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Darpa crowd-sources anti-submarine tactics

The military agency has posted a simulation game featuring an underwater anti-submarine, in the hopes of gathering data on the best moves to make when hunting enemy vessels

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Topic: Innovation
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1 of 3 Ben Woods/ZDNet

Darpa Actuv game options screen

The US's Darpa (Defence Advanced Research Projects Agency) has produced a submarine-hunting PC game that it hopes will generate data useful to its development of anti-submarine drones.

The military technology development agency has posted the free Actuv Tactics Simulator game on the Darpa site for download by the public. In the simulator, which is incorporated into the existing game Dangerous Waters, players pilot a virtual replica of a Darpa Anti-submarine warfare Continuous Trail Unmanned Vessel (Actuv).

The aim is to use the unmanned underwater ship to track down quiet enemy submarines, while dodging commercial sea traffic.

The game, which integrates evasion techniques used in warfare by submarines, gathers data on the player's successful and unsuccessful tactics. Players can then — if they choose — submit their game data to Darpa to analyse and help it shape the Actuv software.

"Before we can develop the autonomous software that will run on Actuv's computers, we need to understand what approaches and methods are the most effective," Darpa said in a statement.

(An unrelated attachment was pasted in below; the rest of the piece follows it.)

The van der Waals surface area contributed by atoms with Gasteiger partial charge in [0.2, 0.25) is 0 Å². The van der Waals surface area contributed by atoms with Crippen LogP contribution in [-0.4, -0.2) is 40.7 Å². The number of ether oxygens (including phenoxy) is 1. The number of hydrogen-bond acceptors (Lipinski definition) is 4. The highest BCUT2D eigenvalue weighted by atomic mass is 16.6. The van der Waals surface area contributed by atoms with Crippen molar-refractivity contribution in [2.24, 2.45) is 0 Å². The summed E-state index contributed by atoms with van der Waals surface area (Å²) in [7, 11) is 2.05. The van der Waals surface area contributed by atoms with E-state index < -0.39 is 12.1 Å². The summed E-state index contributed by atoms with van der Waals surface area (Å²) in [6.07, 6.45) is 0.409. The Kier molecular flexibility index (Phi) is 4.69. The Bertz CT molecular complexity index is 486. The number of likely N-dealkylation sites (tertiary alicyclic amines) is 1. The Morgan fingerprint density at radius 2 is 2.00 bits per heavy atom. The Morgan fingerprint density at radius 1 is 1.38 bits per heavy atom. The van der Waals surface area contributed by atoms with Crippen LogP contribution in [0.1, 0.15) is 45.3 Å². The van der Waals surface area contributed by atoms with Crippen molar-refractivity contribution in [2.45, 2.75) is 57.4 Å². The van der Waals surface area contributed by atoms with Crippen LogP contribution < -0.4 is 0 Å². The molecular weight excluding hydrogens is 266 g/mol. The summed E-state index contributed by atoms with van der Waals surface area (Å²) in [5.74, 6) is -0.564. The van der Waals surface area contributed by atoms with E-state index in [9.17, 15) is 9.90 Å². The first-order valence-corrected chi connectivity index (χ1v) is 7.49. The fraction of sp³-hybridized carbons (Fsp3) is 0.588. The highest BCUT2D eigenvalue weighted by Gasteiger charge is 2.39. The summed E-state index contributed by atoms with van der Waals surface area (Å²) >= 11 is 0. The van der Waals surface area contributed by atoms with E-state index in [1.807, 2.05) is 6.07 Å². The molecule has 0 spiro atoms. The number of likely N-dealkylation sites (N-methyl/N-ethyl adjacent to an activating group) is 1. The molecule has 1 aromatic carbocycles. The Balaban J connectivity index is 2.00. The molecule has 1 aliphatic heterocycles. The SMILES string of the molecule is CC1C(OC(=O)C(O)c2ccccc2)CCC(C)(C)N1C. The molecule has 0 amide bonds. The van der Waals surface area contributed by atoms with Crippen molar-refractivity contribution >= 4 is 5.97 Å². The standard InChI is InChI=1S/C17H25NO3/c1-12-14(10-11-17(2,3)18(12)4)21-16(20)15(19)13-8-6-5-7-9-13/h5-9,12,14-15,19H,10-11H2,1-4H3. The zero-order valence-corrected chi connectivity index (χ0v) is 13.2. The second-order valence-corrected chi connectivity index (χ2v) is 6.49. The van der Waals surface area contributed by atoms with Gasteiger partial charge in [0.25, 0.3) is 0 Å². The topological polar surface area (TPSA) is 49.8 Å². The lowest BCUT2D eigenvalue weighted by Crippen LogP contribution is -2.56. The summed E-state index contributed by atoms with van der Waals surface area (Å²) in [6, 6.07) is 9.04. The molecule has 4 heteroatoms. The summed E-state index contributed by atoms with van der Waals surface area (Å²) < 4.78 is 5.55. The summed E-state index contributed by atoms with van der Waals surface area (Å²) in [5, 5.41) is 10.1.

The game (pictured) offers players the option of single or multi-player play and allows them to choose between five different Actuvs. No personal information about the player is transmitted, the agency said in a statement to launch the game on Monday.

Screenshot: Ben Woods


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2 of 3 Ben Woods/ZDNet

Darpa Actuv game instructions

The PC game allows players to switch between Actuv and overview viewpoints, and provides all manner of on-screen data to help keep players in pursuit of enemy subs. It also provides detailed mission instructions, accessible at any time, that specify the current goals.

Darpa began its project to develop the Actuv anti-submarine drone in March 2010. The launch of the game marks the second stage of the four-part project. The program was set up in response to the emergence of modern diesel-electric submarines, which are capable of challenging conventional tracking approaches.

When work is completed, the Actuv subs will feature "a novel suite of sensors" to help track elusive diesel-electric submarines, the agency said.

"The program seeks to advance autonomous operations technology with a goal of full compliance with safe navigation requirements while executing its tactical mission under a sparse remote supervisory control model," Darpa said.

Screenshot: Ben Woods


See more tech photos on ZDNet UK.

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3 of 3 Ben Woods/ZDNet

Darpa Actuv

The remote-control Actuv drones are intended to operate under minimal supervision. They will be fitted with autonomous navigation and anti-collision features to ensure they comply with maritime law, according to Darpa.

The game will help meet the software needs for this by requiring players to respond to unexpected moves by the enemy submarine. It will award points for successful manoeuvres and approaches.

Top game players will be listed on a public leader board, and Darpa has also set up a forum for people to share tips on how to do well in the simulation.

Screenshot: Ben Woods


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